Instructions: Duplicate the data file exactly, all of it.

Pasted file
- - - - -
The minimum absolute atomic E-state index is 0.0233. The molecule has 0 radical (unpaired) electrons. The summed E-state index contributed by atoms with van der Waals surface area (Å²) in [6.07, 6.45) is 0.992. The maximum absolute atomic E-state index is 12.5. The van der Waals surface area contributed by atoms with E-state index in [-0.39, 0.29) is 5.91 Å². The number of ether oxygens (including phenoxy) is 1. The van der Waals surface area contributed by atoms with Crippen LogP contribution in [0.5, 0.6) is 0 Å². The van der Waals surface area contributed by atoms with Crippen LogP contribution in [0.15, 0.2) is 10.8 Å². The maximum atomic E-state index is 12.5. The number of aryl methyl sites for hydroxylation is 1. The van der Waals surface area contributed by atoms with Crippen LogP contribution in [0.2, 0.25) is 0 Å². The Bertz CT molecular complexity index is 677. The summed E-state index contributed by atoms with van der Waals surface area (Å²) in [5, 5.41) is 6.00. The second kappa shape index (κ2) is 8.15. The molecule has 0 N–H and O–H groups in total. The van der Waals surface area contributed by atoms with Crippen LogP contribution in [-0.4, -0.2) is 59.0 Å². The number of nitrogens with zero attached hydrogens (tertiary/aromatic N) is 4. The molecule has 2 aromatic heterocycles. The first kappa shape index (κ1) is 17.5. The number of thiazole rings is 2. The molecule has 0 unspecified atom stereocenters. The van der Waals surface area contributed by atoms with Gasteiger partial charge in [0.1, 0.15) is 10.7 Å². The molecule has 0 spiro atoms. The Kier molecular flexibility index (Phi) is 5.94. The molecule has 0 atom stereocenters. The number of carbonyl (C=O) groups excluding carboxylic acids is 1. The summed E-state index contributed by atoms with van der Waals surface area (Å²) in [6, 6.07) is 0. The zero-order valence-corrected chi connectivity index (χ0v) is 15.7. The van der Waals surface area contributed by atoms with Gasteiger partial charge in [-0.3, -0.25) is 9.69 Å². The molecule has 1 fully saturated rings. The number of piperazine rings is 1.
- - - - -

The minimum absolute atomic E-state index is 0.0233. The molecule has 0 radical (unpaired) electrons. The summed E-state index contributed by atoms with van der Waals surface area (Å²) in [6.07, 6.45) is 0.992. The maximum absolute atomic E-state index is 12.5. The van der Waals surface area contributed by atoms with E-state index in [-0.39, 0.29) is 5.91 Å². The number of ether oxygens (including phenoxy) is 1. The van der Waals surface area contributed by atoms with Crippen LogP contribution in [0.5, 0.6) is 0 Å². The van der Waals surface area contributed by atoms with Crippen LogP contribution in [0.15, 0.2) is 10.8 Å². The maximum atomic E-state index is 12.5. The number of aryl methyl sites for hydroxylation is 1. The van der Waals surface area contributed by atoms with Crippen LogP contribution in [0.2, 0.25) is 0 Å². The Bertz CT molecular complexity index is 677. The summed E-state index contributed by atoms with van der Waals surface area (Å²) in [5, 5.41) is 6.00. The second kappa shape index (κ2) is 8.15. The molecule has 0 N–H and O–H groups in total. The van der Waals surface area contributed by atoms with Crippen LogP contribution in [-0.4, -0.2) is 59.0 Å². The number of nitrogens with zero attached hydrogens (tertiary/aromatic N) is 4. The molecule has 2 aromatic heterocycles. The first kappa shape index (κ1) is 17.5. The number of thiazole rings is 2. The molecule has 0 unspecified atom stereocenters. The van der Waals surface area contributed by atoms with Gasteiger partial charge in [0.1, 0.15) is 10.7 Å². The molecule has 0 spiro atoms. The Kier molecular flexibility index (Phi) is 5.94. The molecule has 0 atom stereocenters. The number of carbonyl (C=O) groups excluding carboxylic acids is 1. The summed E-state index contributed by atoms with van der Waals surface area (Å²) in [6, 6.07) is 0. The zero-order valence-corrected chi connectivity index (χ0v) is 15.7. The van der Waals surface area contributed by atoms with Gasteiger partial charge in [-0.3, -0.25) is 9.69 Å². The molecule has 1 fully saturated rings. The number of piperazine rings is 1.